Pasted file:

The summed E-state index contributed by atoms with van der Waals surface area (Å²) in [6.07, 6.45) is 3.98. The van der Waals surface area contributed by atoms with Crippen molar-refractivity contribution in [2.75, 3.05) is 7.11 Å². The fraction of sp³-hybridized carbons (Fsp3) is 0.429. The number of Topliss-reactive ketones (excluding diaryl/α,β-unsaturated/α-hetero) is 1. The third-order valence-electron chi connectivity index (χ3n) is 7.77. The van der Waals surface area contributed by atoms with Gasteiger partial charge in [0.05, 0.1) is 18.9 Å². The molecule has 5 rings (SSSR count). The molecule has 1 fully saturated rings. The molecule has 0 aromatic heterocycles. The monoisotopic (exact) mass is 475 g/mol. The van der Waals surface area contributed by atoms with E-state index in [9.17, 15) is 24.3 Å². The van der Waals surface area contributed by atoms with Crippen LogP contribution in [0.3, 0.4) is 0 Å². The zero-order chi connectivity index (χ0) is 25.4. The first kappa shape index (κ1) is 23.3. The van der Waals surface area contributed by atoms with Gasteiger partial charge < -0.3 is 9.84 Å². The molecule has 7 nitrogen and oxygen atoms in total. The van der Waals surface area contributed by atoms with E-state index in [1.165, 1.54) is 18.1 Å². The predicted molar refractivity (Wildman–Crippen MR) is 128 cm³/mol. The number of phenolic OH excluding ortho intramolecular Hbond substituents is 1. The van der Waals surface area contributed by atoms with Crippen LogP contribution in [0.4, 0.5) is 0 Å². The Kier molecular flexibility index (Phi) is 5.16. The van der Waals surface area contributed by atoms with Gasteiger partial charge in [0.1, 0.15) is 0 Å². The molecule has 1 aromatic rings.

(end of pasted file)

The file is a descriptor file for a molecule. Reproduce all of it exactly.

The summed E-state index contributed by atoms with van der Waals surface area (Å²) in [6.07, 6.45) is 3.98. The van der Waals surface area contributed by atoms with Crippen molar-refractivity contribution in [2.75, 3.05) is 7.11 Å². The fraction of sp³-hybridized carbons (Fsp3) is 0.429. The number of Topliss-reactive ketones (excluding diaryl/α,β-unsaturated/α-hetero) is 1. The third-order valence-electron chi connectivity index (χ3n) is 7.77. The van der Waals surface area contributed by atoms with Gasteiger partial charge in [0.05, 0.1) is 18.9 Å². The molecule has 5 rings (SSSR count). The molecule has 1 fully saturated rings. The molecule has 0 aromatic heterocycles. The monoisotopic (exact) mass is 475 g/mol. The van der Waals surface area contributed by atoms with E-state index in [9.17, 15) is 24.3 Å². The van der Waals surface area contributed by atoms with Crippen LogP contribution in [0.3, 0.4) is 0 Å². The zero-order chi connectivity index (χ0) is 25.4. The first kappa shape index (κ1) is 23.3. The van der Waals surface area contributed by atoms with Gasteiger partial charge < -0.3 is 9.84 Å². The molecule has 7 nitrogen and oxygen atoms in total. The van der Waals surface area contributed by atoms with E-state index in [1.165, 1.54) is 18.1 Å². The predicted molar refractivity (Wildman–Crippen MR) is 128 cm³/mol. The number of phenolic OH excluding ortho intramolecular Hbond substituents is 1. The van der Waals surface area contributed by atoms with Crippen LogP contribution in [0.4, 0.5) is 0 Å². The Kier molecular flexibility index (Phi) is 5.16. The van der Waals surface area contributed by atoms with Gasteiger partial charge in [0.1, 0.15) is 0 Å². The molecule has 1 aromatic rings.